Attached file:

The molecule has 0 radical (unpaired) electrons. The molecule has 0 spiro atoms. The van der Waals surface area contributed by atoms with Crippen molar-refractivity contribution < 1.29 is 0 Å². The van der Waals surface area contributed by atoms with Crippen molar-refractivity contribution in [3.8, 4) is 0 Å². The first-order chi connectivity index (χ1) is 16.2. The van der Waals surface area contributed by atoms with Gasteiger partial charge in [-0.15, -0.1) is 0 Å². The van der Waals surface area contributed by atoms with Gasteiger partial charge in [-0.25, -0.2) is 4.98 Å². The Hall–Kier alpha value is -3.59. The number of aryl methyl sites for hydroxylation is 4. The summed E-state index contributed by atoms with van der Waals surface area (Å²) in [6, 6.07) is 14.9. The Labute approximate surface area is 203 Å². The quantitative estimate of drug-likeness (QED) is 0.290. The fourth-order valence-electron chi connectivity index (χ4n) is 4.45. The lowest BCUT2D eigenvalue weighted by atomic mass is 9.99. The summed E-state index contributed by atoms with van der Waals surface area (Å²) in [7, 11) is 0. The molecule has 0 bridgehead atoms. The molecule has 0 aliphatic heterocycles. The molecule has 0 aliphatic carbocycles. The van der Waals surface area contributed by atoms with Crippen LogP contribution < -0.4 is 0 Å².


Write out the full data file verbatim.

The molecule has 0 radical (unpaired) electrons. The molecule has 0 spiro atoms. The van der Waals surface area contributed by atoms with Crippen molar-refractivity contribution < 1.29 is 0 Å². The van der Waals surface area contributed by atoms with Crippen molar-refractivity contribution in [3.8, 4) is 0 Å². The first-order chi connectivity index (χ1) is 16.2. The van der Waals surface area contributed by atoms with Gasteiger partial charge in [-0.15, -0.1) is 0 Å². The van der Waals surface area contributed by atoms with Gasteiger partial charge in [-0.25, -0.2) is 4.98 Å². The Hall–Kier alpha value is -3.59. The number of aryl methyl sites for hydroxylation is 4. The summed E-state index contributed by atoms with van der Waals surface area (Å²) in [6, 6.07) is 14.9. The Labute approximate surface area is 203 Å². The quantitative estimate of drug-likeness (QED) is 0.290. The fourth-order valence-electron chi connectivity index (χ4n) is 4.45. The lowest BCUT2D eigenvalue weighted by atomic mass is 9.99. The summed E-state index contributed by atoms with van der Waals surface area (Å²) in [7, 11) is 0. The molecule has 0 bridgehead atoms. The molecule has 0 aliphatic heterocycles. The molecule has 0 aliphatic carbocycles. The van der Waals surface area contributed by atoms with Crippen LogP contribution < -0.4 is 0 Å².